– Choose people who can address more than one key criterion. 

your business and managerial skills, intellectual ability, leadership potential, maturity, work ethics etc. 

– Give your recommender an outline of your work. 

Include in the outline of the assignments you have handled at work, some suggestions on how he/she might address specific issues such as analytical ability, integrity, intellectual curiosity etc. 

Also read: How to get an effective LOR for pursuing Masters abroad?

In case your recommender says he has no time and asks you to write the LOR, do discuss points with him before putting pen to paper. Here are some points that the recommender needs to cover.

  1. What is your relationship to the candidate and how long have you known the applicant? Is this person still employed by your organization? (Yes/No) If “No,” when did he/she leave the organization? (e.g. August 1999).
  2. Provide a short list of adjectives that describe the applicant’s strengths. (The adjectives must be substantiated with actual life examples e.g. “he is a very capable student, as he is always in the top 10 % of the class when it comes to exams, and he has often topped the class in mathematics.”)
  3. How does the applicant’s performance compare with that of his or her peers?
  4. How has the applicant grown during his/her employment with you? Please comment on the applicant’s maturity.
  5. Comment on the applicant’s ability to work with others, including superiors, peers and subordinates. If the tables were reversed, would you enjoy working for the applicant?
  6. In what ways could the applicant improve professionally? How does he/she accept constructive criticism?
  7. How well has the applicant made use of available opportunities? Consider his or her initiative, curiosity and motivation.
  8. Comment on your observations of the applicant’s ethical behavior.
  9. What do you think motivates the candidate’s application to the M.S program at an American university? Do you feel the applicant is realistic in his/her professional ambitions?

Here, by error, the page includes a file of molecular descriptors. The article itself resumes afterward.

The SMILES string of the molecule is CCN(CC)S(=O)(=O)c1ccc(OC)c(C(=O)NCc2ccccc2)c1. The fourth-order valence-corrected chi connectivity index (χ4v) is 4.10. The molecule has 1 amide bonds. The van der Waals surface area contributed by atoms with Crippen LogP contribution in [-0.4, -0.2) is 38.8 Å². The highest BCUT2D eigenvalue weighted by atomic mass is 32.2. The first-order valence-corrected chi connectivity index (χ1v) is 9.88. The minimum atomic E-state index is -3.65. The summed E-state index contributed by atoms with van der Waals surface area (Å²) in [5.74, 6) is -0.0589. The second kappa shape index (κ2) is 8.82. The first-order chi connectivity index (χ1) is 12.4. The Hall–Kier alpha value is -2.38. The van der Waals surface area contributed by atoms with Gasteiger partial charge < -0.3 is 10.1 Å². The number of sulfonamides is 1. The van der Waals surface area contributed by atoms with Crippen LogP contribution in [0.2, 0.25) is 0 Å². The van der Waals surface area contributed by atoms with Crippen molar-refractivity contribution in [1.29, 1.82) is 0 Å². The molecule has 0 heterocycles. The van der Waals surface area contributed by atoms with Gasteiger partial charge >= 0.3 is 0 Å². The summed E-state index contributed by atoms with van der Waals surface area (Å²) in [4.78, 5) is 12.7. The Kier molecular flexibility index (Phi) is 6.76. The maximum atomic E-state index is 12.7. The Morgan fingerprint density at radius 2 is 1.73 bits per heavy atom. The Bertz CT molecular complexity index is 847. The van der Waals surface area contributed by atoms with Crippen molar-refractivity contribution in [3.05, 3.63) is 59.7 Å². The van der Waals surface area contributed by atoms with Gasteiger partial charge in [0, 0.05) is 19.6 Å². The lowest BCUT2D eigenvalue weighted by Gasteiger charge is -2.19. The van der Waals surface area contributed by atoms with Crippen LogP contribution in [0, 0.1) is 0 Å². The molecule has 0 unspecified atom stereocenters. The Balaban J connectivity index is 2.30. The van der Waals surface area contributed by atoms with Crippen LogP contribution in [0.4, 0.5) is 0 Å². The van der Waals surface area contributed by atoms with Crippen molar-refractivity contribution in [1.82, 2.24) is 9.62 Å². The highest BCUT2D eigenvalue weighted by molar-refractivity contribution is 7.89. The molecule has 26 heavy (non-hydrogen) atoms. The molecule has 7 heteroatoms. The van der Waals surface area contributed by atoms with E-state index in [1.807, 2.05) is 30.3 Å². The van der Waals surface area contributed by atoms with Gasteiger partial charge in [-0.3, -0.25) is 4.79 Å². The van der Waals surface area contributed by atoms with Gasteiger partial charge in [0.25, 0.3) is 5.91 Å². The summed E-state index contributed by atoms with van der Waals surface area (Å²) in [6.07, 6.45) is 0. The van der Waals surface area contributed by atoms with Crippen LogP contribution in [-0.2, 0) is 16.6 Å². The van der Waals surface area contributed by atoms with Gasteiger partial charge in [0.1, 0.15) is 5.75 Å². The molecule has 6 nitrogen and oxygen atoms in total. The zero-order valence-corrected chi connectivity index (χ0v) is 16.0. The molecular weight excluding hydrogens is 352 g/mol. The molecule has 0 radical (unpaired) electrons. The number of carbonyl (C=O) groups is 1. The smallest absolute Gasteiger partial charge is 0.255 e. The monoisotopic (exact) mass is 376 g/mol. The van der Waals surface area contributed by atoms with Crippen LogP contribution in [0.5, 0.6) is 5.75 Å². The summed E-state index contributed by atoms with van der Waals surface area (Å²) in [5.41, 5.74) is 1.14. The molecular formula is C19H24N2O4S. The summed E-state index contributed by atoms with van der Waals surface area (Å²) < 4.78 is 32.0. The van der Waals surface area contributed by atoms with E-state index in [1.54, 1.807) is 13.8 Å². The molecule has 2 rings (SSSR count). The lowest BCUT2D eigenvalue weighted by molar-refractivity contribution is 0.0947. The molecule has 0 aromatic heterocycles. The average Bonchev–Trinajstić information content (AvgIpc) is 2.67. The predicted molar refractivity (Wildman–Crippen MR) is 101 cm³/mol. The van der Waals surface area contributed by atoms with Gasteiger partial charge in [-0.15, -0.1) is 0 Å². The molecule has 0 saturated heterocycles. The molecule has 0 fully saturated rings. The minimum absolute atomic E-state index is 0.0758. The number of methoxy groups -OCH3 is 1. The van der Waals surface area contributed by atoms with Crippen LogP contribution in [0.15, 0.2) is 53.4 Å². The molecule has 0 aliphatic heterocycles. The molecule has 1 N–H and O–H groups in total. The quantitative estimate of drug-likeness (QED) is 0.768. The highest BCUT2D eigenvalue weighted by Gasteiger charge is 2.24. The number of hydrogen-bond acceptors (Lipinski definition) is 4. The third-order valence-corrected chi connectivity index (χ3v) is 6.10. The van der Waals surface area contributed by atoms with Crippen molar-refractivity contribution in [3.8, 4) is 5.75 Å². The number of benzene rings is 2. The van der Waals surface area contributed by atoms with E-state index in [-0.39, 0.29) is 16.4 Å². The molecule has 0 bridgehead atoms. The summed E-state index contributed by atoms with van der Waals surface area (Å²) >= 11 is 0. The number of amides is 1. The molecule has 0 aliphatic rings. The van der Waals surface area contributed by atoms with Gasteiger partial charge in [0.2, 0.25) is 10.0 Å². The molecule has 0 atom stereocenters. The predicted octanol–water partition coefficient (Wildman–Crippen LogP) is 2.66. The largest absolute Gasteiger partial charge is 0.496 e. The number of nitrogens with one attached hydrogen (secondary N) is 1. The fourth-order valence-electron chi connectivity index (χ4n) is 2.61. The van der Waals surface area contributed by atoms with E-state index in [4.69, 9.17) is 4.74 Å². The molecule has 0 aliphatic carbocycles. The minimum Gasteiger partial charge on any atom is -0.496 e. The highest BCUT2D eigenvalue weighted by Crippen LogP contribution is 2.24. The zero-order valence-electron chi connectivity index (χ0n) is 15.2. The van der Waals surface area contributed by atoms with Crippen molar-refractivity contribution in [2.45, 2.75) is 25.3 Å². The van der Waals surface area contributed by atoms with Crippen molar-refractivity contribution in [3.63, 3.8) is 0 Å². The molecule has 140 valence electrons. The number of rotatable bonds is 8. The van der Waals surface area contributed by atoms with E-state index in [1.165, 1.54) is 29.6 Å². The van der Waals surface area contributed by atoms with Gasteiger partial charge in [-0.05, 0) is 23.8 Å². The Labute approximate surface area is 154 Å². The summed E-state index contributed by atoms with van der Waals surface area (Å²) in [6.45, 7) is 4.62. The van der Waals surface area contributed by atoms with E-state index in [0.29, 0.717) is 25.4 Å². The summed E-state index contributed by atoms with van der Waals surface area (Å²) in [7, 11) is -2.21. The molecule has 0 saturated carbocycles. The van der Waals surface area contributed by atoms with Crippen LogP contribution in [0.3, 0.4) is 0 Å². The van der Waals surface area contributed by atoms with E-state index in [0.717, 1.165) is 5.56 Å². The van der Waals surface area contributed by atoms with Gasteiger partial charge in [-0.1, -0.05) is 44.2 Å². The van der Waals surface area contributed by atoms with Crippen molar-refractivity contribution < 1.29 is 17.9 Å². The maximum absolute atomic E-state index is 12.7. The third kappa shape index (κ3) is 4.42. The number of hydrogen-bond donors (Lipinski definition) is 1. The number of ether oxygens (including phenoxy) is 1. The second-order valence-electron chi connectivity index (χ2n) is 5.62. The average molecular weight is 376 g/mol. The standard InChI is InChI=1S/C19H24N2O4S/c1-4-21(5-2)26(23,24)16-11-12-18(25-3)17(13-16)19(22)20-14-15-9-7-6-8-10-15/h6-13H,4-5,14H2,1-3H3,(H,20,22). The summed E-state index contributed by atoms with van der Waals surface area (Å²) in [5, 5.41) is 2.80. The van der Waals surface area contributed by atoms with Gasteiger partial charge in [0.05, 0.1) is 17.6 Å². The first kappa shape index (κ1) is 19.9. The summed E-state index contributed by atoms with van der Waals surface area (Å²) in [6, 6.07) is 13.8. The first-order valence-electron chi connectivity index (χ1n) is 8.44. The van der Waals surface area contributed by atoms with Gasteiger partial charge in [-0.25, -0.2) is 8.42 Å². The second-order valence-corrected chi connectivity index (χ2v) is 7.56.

10. Are there any other matters that you feel we should know about the applicant?
  11. Which special assignments/projects has the applicant done under your supervision?
  12. What are the applicant’s key achievements during his association with you?

If the recommender is writing his own letter for different programs, as opposed to filling out forms provided by each school, the following is an effective structure:

  1. Intro- A brief description of his credentials. Those credentials include his relationship to you — how long he has known you and in what capacity — and how many other applicants like you he has supervised or taught. Close this paragraph with a thesis statement for the letter — the outstanding qualities that motivate him to recommend you.
  2. Body paragraph 1: Discuss Quality #1 and provide an impressive example of when you displayed that quality.
  3. Body paragraph 2: Discuss Quality #2 and provide an impressive example of when you displayed that quality.
  4. Body paragraph 3: Discuss Quality #3 and provide an impressive example of when you displayed that quality.
  5. Body paragraph 4: Briefly discuss a weakness and describe progress the applicant has made in minimizing that weakness.
  6. Conclusion: Summary of your strengths and a ringing and enthusiastic endorsement of your candidacy.